Collegiate Challenge Groups Use Spring Break for Service
Twenty students from two New England colleges decided to give up a week at the beach and instead spend their spring break building affordable homes with Our Towns Habitat for Humanity, as part of Habitat’s Collegiate Challenge program.
The Massachusetts College of Pharmacy and Health Sciences sent a team of 12 students from March 6-10 to work on building a home in our Partnership Way neighborhood in Statesville. The group worked on painting, installing laminate flooring and tile, and installing vinyl siding on the home’s exterior.
A second group of eight women from Quinnipiac University in Connecticut spent the week of March 13-17 building sub-assemblies in our Cornelius Poole Place neighborhood, completing interior work on the Partnership Way home, and building saw horses for use in future builds.
In both groups, many of the students had previous experience building with Habitat—either with their local Habitat affiliate or on a previous Collegiate Challenge trip.
“We are blessed to have these students with a heart for service, who are willing to sacrifice their spring break period and build with us,” said Executive Director Dr. Jeff Porter. “Every hand can help build a home. We are energized by their passion to do God’s work with us, as we partner with future homeowners to build a strong foundation for the future.”
The work of both teams was supported by many other supporters and volunteers behind the scenes. Students were housed by local churches during their stay (First Presbyterian Church of Statesville and Davidson College Presbyterian Church) and fed by Our Towns Habitat homeowners, board members and volunteers, by numerous local churches, by Davidson College and even the Mayor of Statesville, Costi Kutteh, provided dinner one evening. The Statesville and Lake Norman YMCAs also pitched in by providing shower facilities.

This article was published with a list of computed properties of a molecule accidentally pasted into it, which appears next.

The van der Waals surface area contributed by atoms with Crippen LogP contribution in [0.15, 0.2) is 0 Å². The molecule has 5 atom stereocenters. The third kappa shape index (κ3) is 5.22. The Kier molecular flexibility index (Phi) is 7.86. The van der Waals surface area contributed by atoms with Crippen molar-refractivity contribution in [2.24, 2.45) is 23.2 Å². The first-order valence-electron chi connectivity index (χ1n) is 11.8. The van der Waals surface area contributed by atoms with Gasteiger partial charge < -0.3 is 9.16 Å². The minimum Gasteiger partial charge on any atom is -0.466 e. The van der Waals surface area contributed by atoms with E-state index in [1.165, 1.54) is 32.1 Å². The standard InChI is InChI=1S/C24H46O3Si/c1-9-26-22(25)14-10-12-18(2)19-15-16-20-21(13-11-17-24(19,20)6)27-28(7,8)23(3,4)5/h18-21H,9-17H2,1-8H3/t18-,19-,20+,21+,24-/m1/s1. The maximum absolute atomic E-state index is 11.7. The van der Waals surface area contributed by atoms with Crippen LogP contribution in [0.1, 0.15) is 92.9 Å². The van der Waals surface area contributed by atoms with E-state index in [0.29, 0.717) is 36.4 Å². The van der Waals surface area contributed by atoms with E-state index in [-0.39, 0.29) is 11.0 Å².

Thrivent Teams Up with Our Towns, Faith Community
Our Towns Habitat is partnering with Thrivent Financial Services and the local faith community to build three new homes before the end of the year. Thrivent is awarding a grant of $75,000 to co-sponsor construction of new homes in Cornelius, Mooresville and Statesville.
As a faith-based financial planning company, Thrivent has a strong focus on service and a long partnership with Habitat. Thrivent is partnering with Habitat affiliates nationwide through the Thrivent Builds program. Thrivent’s grant will be matched with funds pledged by local congregations representing diverse denominations and faiths.
Thrivent members and church members will also volunteer on construction of these three homes, working side-by-side with future homeowners as they build strength, stability and self-reliance through shelter.
Construction on the first Thrivent home will begin this May. Construction on the final home is expected to be completed this fall.
“We are so grateful for Thrivent’s support of decent, affordable housing,” said Executive Director Jeff Porter. “The Thrivent Build homes are a wonderful opportunity for us to bring people from different faiths and backgrounds together to work alongside a future homeowner building a better life. These builds are a chance to focus on what unites us more than what divides us.”
Thrivent Builds with Habitat for Humanity started in 2005 with a mission of providing affordable housing to families–a cornerstone of becoming financially secure. It also gives Thrivent members meaningful opportunities to volunteer and make a difference in their local communities. Together, Thrivent and Habitat for Humanity have partnered in communities across the US and across the globe to make a real difference for families and individuals.